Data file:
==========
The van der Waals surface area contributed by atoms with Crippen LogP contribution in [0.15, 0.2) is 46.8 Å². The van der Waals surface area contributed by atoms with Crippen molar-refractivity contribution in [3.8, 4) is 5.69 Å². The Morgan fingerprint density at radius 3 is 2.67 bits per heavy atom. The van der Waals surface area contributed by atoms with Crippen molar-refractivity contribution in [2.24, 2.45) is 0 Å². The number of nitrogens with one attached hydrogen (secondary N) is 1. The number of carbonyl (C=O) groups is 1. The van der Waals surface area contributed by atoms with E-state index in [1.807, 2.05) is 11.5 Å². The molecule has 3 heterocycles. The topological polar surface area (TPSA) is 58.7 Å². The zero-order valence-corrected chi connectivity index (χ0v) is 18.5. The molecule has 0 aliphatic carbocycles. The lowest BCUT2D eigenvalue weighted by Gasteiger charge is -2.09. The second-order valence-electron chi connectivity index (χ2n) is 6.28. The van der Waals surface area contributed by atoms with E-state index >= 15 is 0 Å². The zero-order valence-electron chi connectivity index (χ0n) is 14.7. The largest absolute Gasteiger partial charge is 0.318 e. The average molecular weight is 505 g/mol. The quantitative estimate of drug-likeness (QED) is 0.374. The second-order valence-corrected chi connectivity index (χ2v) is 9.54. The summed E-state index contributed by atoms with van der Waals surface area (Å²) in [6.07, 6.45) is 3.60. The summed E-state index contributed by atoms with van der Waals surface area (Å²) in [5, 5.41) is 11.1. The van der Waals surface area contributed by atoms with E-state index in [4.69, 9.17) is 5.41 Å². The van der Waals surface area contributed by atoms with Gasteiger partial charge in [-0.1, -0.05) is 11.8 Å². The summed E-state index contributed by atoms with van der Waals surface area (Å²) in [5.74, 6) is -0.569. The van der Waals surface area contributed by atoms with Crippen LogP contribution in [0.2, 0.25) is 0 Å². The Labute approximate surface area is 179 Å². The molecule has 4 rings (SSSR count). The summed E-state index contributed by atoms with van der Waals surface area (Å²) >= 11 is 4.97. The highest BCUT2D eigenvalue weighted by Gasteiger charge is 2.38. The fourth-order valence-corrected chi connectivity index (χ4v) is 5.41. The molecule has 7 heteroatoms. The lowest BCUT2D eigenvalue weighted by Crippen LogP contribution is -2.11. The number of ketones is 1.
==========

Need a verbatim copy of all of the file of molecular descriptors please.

The van der Waals surface area contributed by atoms with Crippen LogP contribution in [0.15, 0.2) is 46.8 Å². The van der Waals surface area contributed by atoms with Crippen molar-refractivity contribution in [3.8, 4) is 5.69 Å². The Morgan fingerprint density at radius 3 is 2.67 bits per heavy atom. The van der Waals surface area contributed by atoms with Crippen molar-refractivity contribution in [2.24, 2.45) is 0 Å². The number of nitrogens with one attached hydrogen (secondary N) is 1. The number of carbonyl (C=O) groups is 1. The van der Waals surface area contributed by atoms with E-state index in [1.807, 2.05) is 11.5 Å². The molecule has 3 heterocycles. The topological polar surface area (TPSA) is 58.7 Å². The zero-order valence-corrected chi connectivity index (χ0v) is 18.5. The molecule has 0 aliphatic carbocycles. The lowest BCUT2D eigenvalue weighted by Gasteiger charge is -2.09. The second-order valence-electron chi connectivity index (χ2n) is 6.28. The van der Waals surface area contributed by atoms with E-state index >= 15 is 0 Å². The zero-order valence-electron chi connectivity index (χ0n) is 14.7. The largest absolute Gasteiger partial charge is 0.318 e. The average molecular weight is 505 g/mol. The quantitative estimate of drug-likeness (QED) is 0.374. The second-order valence-corrected chi connectivity index (χ2v) is 9.54. The summed E-state index contributed by atoms with van der Waals surface area (Å²) in [6.07, 6.45) is 3.60. The summed E-state index contributed by atoms with van der Waals surface area (Å²) in [5, 5.41) is 11.1. The van der Waals surface area contributed by atoms with E-state index in [4.69, 9.17) is 5.41 Å². The van der Waals surface area contributed by atoms with Gasteiger partial charge in [-0.1, -0.05) is 11.8 Å². The summed E-state index contributed by atoms with van der Waals surface area (Å²) in [5.74, 6) is -0.569. The van der Waals surface area contributed by atoms with Crippen LogP contribution in [0.2, 0.25) is 0 Å². The Labute approximate surface area is 179 Å². The molecule has 4 rings (SSSR count). The summed E-state index contributed by atoms with van der Waals surface area (Å²) >= 11 is 4.97. The highest BCUT2D eigenvalue weighted by Gasteiger charge is 2.38. The fourth-order valence-corrected chi connectivity index (χ4v) is 5.41. The molecule has 7 heteroatoms. The lowest BCUT2D eigenvalue weighted by Crippen LogP contribution is -2.11. The number of ketones is 1.